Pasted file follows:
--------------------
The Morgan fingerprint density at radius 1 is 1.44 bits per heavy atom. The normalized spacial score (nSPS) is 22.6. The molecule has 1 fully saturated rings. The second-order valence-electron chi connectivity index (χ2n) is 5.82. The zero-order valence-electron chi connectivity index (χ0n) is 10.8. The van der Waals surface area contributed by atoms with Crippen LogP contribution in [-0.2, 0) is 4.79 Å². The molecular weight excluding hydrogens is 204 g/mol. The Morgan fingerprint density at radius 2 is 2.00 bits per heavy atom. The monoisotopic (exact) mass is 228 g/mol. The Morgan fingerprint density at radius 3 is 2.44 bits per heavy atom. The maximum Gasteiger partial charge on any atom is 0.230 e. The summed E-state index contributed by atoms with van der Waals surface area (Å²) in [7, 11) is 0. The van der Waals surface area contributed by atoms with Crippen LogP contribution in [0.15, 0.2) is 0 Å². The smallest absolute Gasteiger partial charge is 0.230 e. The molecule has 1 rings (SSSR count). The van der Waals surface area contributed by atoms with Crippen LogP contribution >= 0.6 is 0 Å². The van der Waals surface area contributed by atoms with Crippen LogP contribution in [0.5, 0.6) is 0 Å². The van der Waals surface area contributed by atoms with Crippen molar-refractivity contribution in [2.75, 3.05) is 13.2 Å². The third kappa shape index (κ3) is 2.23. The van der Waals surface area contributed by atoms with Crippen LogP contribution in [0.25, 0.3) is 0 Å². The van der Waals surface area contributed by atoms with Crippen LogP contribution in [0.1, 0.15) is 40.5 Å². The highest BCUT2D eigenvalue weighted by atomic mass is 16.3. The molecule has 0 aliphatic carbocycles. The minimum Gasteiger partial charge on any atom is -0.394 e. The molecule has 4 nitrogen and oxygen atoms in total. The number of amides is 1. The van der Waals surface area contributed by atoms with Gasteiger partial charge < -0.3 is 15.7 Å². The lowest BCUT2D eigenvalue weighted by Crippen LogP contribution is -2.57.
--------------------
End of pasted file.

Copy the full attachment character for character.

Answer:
The Morgan fingerprint density at radius 1 is 1.44 bits per heavy atom. The normalized spacial score (nSPS) is 22.6. The molecule has 1 fully saturated rings. The second-order valence-electron chi connectivity index (χ2n) is 5.82. The zero-order valence-electron chi connectivity index (χ0n) is 10.8. The van der Waals surface area contributed by atoms with Crippen LogP contribution in [-0.2, 0) is 4.79 Å². The molecular weight excluding hydrogens is 204 g/mol. The Morgan fingerprint density at radius 2 is 2.00 bits per heavy atom. The monoisotopic (exact) mass is 228 g/mol. The Morgan fingerprint density at radius 3 is 2.44 bits per heavy atom. The maximum Gasteiger partial charge on any atom is 0.230 e. The summed E-state index contributed by atoms with van der Waals surface area (Å²) in [7, 11) is 0. The van der Waals surface area contributed by atoms with Crippen LogP contribution in [0.15, 0.2) is 0 Å². The smallest absolute Gasteiger partial charge is 0.230 e. The molecule has 1 rings (SSSR count). The van der Waals surface area contributed by atoms with Crippen LogP contribution >= 0.6 is 0 Å². The van der Waals surface area contributed by atoms with Crippen LogP contribution in [0.5, 0.6) is 0 Å². The van der Waals surface area contributed by atoms with Crippen molar-refractivity contribution in [2.75, 3.05) is 13.2 Å². The third kappa shape index (κ3) is 2.23. The van der Waals surface area contributed by atoms with Crippen LogP contribution in [0.25, 0.3) is 0 Å². The van der Waals surface area contributed by atoms with Crippen LogP contribution in [0.1, 0.15) is 40.5 Å². The highest BCUT2D eigenvalue weighted by atomic mass is 16.3. The molecule has 0 aliphatic carbocycles. The minimum Gasteiger partial charge on any atom is -0.394 e. The molecule has 4 nitrogen and oxygen atoms in total. The number of amides is 1. The van der Waals surface area contributed by atoms with Gasteiger partial charge < -0.3 is 15.7 Å². The lowest BCUT2D eigenvalue weighted by Crippen LogP contribution is -2.57.